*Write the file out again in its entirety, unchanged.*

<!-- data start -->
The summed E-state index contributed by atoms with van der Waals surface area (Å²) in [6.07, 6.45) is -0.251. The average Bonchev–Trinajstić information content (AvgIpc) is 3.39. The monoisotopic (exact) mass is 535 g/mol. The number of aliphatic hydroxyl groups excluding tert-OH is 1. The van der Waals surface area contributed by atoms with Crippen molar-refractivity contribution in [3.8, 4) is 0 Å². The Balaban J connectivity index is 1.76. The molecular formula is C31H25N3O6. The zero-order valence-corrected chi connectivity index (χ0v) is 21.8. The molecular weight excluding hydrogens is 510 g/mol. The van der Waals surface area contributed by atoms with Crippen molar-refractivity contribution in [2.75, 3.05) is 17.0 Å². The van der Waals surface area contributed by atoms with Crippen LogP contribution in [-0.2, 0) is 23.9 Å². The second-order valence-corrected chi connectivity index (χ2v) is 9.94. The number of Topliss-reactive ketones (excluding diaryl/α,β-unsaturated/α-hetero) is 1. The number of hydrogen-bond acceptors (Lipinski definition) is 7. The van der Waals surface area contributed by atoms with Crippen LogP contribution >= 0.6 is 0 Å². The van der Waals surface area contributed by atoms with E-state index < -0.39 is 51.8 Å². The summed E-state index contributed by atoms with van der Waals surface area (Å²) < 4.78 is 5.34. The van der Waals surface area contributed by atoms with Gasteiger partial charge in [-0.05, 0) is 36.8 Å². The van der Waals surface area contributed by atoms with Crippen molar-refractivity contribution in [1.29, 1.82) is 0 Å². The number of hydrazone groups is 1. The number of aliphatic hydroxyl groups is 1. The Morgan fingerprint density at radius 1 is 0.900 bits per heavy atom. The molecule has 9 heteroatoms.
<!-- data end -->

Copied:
The summed E-state index contributed by atoms with van der Waals surface area (Å²) in [6.07, 6.45) is -0.251. The average Bonchev–Trinajstić information content (AvgIpc) is 3.39. The monoisotopic (exact) mass is 535 g/mol. The number of aliphatic hydroxyl groups excluding tert-OH is 1. The van der Waals surface area contributed by atoms with Crippen molar-refractivity contribution in [3.8, 4) is 0 Å². The Balaban J connectivity index is 1.76. The molecular formula is C31H25N3O6. The zero-order valence-corrected chi connectivity index (χ0v) is 21.8. The molecular weight excluding hydrogens is 510 g/mol. The van der Waals surface area contributed by atoms with Crippen molar-refractivity contribution in [2.75, 3.05) is 17.0 Å². The van der Waals surface area contributed by atoms with Crippen LogP contribution in [-0.2, 0) is 23.9 Å². The second-order valence-corrected chi connectivity index (χ2v) is 9.94. The number of Topliss-reactive ketones (excluding diaryl/α,β-unsaturated/α-hetero) is 1. The number of hydrogen-bond acceptors (Lipinski definition) is 7. The van der Waals surface area contributed by atoms with Crippen LogP contribution >= 0.6 is 0 Å². The van der Waals surface area contributed by atoms with E-state index < -0.39 is 51.8 Å². The summed E-state index contributed by atoms with van der Waals surface area (Å²) < 4.78 is 5.34. The van der Waals surface area contributed by atoms with Gasteiger partial charge in [-0.05, 0) is 36.8 Å². The van der Waals surface area contributed by atoms with Crippen molar-refractivity contribution in [1.29, 1.82) is 0 Å². The number of hydrazone groups is 1. The number of aliphatic hydroxyl groups is 1. The Morgan fingerprint density at radius 1 is 0.900 bits per heavy atom. The molecule has 9 heteroatoms.